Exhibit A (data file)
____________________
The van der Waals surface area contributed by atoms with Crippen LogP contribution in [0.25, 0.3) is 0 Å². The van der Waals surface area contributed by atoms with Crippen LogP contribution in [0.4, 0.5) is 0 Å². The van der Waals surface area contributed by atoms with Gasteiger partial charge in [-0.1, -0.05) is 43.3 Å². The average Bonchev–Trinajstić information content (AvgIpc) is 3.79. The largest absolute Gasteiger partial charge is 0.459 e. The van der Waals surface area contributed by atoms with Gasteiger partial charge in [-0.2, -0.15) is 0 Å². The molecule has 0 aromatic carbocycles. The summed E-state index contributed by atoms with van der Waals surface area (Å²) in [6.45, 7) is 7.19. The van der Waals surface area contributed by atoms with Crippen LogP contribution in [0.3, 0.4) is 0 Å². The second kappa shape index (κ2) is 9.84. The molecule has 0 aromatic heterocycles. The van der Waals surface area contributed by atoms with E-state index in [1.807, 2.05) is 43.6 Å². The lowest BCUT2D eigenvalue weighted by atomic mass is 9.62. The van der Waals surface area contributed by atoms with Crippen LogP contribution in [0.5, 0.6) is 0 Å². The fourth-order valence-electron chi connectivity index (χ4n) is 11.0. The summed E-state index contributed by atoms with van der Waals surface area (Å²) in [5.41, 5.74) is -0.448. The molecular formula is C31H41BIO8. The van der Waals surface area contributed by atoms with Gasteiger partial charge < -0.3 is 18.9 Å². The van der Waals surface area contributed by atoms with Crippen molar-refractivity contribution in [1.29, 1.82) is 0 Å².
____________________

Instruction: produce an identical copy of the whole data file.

The van der Waals surface area contributed by atoms with Crippen LogP contribution in [0.25, 0.3) is 0 Å². The van der Waals surface area contributed by atoms with Crippen LogP contribution in [0.4, 0.5) is 0 Å². The van der Waals surface area contributed by atoms with Gasteiger partial charge in [-0.1, -0.05) is 43.3 Å². The average Bonchev–Trinajstić information content (AvgIpc) is 3.79. The largest absolute Gasteiger partial charge is 0.459 e. The van der Waals surface area contributed by atoms with Gasteiger partial charge in [-0.2, -0.15) is 0 Å². The molecule has 0 aromatic carbocycles. The summed E-state index contributed by atoms with van der Waals surface area (Å²) in [6.45, 7) is 7.19. The van der Waals surface area contributed by atoms with Crippen LogP contribution in [0.3, 0.4) is 0 Å². The second kappa shape index (κ2) is 9.84. The molecule has 0 aromatic heterocycles. The van der Waals surface area contributed by atoms with E-state index in [1.807, 2.05) is 43.6 Å². The lowest BCUT2D eigenvalue weighted by atomic mass is 9.62. The van der Waals surface area contributed by atoms with Crippen LogP contribution in [0.5, 0.6) is 0 Å². The fourth-order valence-electron chi connectivity index (χ4n) is 11.0. The summed E-state index contributed by atoms with van der Waals surface area (Å²) in [5.41, 5.74) is -0.448. The molecular formula is C31H41BIO8. The van der Waals surface area contributed by atoms with Gasteiger partial charge < -0.3 is 18.9 Å². The van der Waals surface area contributed by atoms with Crippen molar-refractivity contribution in [1.29, 1.82) is 0 Å².